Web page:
and watch the breath reach and leave the lower abdomen.

Keizan Zenji recommends settling awareness in the abdomen if bothered by
distracting thoughts and above the eyebrows or at the hairline if
bothered by drowsiness.  Others recommend watching contact of the air
with the nostrils or upper lip if drowsy.  Dogen Zenji mentions only the
palm of the left hand as a point of concentration in difficulties.
Hakuin Zenji also mentions slowly scanning the attention from the top of
the head downward throughout the body, like following a slowly melting
substance as a specific remedy against excess nervousness in zazen.
These are mentioned here only as examples of the expedient devices that
have been adopted by others.  Remember these are only for use in
difficulty, the norm of awareness for zazen is to be awake without
preference to everything in the universe regardless of whether it is
inside or outside the body.  Be awake to everything over and over again,
that is the essential art of zazen.

5. GLOSSARY, some terms related to Zen Buddhism briefly defined
* Unless otherwise noted or obvious the Japanese form is given first.
* The Pinyin romanization of Chinese will be used.
* Ch = Chinese, J = Japanese, K = Korean, P = Pali, Skt = Sanskrit

Ango: (J, K: An-go  or Kyol Che) A period of monastic practice
   and training typically 3 months long in winter or summer.
   Duration may vary depending on location.
Arhat: (Skt, Ch: Lohan, J: Rakan, K: Arahan) One free from the ten
   fetters to freedom. Used both to criticise an individual who
   practices only for self benefit and to praise an accomplished
   adept. In the latter sense, one of the Ten Names of a Buddha.
Avidya: (Skt, P: Avijja) Ignorance although unawareness and
   unconsciousness are also good translations.  Most simply it
   is manifested as attachment to greed, anger, and delusion.
Bodhisattva: (Skt, Ch: Bosa, K: Bosal J: Bosatsu (pron: Bosats)
   a Buddha to be who may be delaying his/her own enlightenment
   to continue a practice benefitting all beings.  As praise it
   is for selfless practice; as criticism, for insufficient
   attention for one's own practice.
Buddha: (Skt, K: Bulta, J:Butsu Ch: Fu) an enlightened one.
Gassho: (K: hapchang) a hand position in which palms are placed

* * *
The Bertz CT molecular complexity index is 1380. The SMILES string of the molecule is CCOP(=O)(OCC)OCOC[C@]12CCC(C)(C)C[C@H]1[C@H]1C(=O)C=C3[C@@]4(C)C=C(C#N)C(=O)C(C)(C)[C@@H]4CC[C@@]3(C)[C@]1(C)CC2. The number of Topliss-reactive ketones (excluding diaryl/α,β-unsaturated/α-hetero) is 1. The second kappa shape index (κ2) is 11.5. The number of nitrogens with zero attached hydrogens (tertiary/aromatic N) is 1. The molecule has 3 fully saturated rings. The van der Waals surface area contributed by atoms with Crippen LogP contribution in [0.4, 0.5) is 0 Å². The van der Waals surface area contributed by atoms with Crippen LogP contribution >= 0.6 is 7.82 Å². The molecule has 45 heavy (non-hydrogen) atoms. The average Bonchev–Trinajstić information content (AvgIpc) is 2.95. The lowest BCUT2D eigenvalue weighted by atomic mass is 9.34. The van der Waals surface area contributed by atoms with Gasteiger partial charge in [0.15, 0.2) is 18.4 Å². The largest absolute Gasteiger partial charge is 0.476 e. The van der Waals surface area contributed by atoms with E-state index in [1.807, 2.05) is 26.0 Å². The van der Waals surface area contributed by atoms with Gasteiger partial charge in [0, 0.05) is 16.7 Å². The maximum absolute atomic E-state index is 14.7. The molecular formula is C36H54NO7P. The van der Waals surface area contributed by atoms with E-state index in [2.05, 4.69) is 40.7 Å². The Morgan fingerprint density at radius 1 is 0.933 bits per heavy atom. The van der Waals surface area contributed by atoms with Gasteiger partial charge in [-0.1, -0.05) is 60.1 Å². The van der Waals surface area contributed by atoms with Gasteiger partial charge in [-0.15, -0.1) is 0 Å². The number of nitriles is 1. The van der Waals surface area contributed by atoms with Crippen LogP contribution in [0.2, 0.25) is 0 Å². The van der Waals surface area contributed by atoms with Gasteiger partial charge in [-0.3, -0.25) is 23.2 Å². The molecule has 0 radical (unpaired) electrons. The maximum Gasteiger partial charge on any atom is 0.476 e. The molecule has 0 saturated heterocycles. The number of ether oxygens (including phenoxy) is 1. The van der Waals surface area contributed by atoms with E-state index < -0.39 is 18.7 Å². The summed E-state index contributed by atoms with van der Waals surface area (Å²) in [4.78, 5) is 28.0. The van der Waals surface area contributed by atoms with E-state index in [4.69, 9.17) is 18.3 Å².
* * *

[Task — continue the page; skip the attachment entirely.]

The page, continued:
together vertically in front of the body.
   (See HAND POSITIONS in zazen FAQ.)
Hokkaijoin: Cosmic Mudra the oval hand position used in zazen.
Hondo: (K: Poep Dang) a formal hall for rituals and ceremonies.
   The altar is set against a wall in a hondo.
Isshu: similar to shashu but with a horizontal fist.
   (See HAND POSITIONS in zazen FAQ.)
Karma: (Skt, P: Kamma, K: Up) Literally deed or phenomenon.
   Also short for the the law of karma, or cause and effect.
   Actions have foreseeable and unforeseeable consequences.
Kensho: (J, K: Kyon Songan) experience of seeing into one's own nature.
Kinhin: walking zazen usually practiced between sittings but may
   also be practiced on its own.
Koan: (Ch: kungan, K: Kong-an) literally, a 'public record' pointing
   to realization in a Zen teaching context, usually involving
   Short Example: A monk asked Joshu, 'Does a dog have Buddha nature?'
                  Joshu replied, 'Mu.' (literally: without or lacking)
   Koans may be used discursively or as objects of meditation.
Nirvana: (Skt, P: Nibbana, J: Nehan, K: Yolban) An aspect of the world
   expressed as oneness, stillness, and exhaustion of desires.
Rinzai: a Japanese (Ch: Linji, K: Imjeh) sect of Zen Buddhism.
Samsara: (Skt & P) An aspect of world expressed as differentiation,
   change, becoming, impermanence and desires.
Satori: an experience of enlightenment
Sesshin: Literally to inspect the heart-mind, a period of intense
   practice, typically approximately a week.
Shashu: a hand position with the left fist vertically against the chest
   and covered with the right. (See HAND POSITIONS in zazen FAQ.)
Sodo: a formal hall for meditation, meals, and sleeping.